34 Changes in Employment Status
A: CROSS-SECTIONAL INFORMATION Unemployed 2001 2007 Net change - 0.1% unemployed Employed

35 Changes in Employment Status
B: PANEL INFORMATION continuously unemployed 3.2% Still Unemployed Unemployed unemployed 2001 but employed 2007 5.1% employed 2001 but unemployed 2007 5% Employed Still Employed continuously employed 86.7% 2001 2007 Net change - 0.1% unemployed Actual change is 10.1

36 Balkan Examples Albania - 15% of the unemployed in 2002 had made the transition to formal sector employment by 2004 BiH - About half who were poor in 2001 remained poor in Many individuals moved out of poverty. (Cross section headcount 18% for both years)

37 Employment and the labour market
Unemployment duration and exit rates Do the unemployed find stable employment? The effect of non-standard employment on mental health Temporary jobs: who gets them, what are they worth, and do they lead anywhere? Family and Household Patterns of household formation and dissolution Breaking up - finances and well-being following divorce or split The effect of parents’ employment on children's educational attainment

38 A Sample Concept of ‘longitudinal household’ problematic for a panel - households change in composition over time or disappear altogether Individual level sample

39 Following rules All members of households interviewed at Wave One
Children born to these original sample members Original members are followed as they move house, and any new individuals who join with them are eligible to be interviewed New sample members are followed if they split from the original member

40 Questionnaire design Core content carried every wave
Rotating core questions One-off variable components lifetime job history marital and fertility history Variable questions to respond to new research and policy agendas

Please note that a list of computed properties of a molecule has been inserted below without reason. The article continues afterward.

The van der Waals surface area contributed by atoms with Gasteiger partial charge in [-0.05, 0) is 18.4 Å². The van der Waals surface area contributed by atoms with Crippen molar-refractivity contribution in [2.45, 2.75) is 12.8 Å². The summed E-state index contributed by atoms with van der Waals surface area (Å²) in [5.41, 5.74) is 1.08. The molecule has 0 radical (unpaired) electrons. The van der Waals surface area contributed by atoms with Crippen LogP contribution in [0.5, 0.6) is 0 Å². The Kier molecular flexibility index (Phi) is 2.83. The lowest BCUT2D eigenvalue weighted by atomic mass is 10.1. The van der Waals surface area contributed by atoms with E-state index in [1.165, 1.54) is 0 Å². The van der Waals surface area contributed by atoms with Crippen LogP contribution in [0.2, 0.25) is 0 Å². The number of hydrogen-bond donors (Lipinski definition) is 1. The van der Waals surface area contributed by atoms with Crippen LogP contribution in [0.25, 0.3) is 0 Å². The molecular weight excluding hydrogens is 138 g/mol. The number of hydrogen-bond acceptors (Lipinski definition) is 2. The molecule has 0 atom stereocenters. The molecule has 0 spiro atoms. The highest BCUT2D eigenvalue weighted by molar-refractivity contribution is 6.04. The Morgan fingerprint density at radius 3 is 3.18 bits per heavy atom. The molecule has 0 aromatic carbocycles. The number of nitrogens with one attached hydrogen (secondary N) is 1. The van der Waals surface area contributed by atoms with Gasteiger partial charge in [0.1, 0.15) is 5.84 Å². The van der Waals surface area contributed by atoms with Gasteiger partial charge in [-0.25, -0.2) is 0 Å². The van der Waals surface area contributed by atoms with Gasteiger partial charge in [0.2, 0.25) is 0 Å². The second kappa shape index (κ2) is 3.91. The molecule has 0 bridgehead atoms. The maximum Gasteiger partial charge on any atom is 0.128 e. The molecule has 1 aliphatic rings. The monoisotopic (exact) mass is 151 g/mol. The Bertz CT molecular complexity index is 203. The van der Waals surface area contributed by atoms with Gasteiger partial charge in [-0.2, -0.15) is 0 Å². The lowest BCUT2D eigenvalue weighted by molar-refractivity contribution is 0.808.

41 Attrition in panel surveys
Inevitable to some extent but can be minimised Multiple sources of attrition in a panel refusal to take part respondents move and cannot be traced non-contacts Worry is potential bias if people who drop out differ significantly from those who stay in

42 UK Panel Wave 1 Respondents Wave-on wave re-interview rates

43 Fieldwork respondent incentives as a ‘thank-you’
extended fieldwork period for ‘tail-enders’ refusal conversion programme tracking procedures during fieldwork panel maintenance between waves Change of Address cards to update addresses mailing of Respondent Report details of contacts with respondents between waves

44 The user database Longitudinal data is complex
Provide users with database structure which enhances usability Consistent record structure over time Key variables for matching and linking data cross wave Consistent variable naming conventions

45 Conclusions Longitudinal panel data allows us to answer research questions that cannot be answered with with cross-sectional data Provides a different view of the world - see process through the life-course not just a static picture Is complex (but so is the real world) - so needs to be well designed and conducted with sufficient resources to be successful

46 Final points Welfare: household surveys- always missing the homeless, street children, institutionalized population No one survey can meet all needs, review its purpose, coverage, content and quality before using Need a system of surveys that meets the needs of data users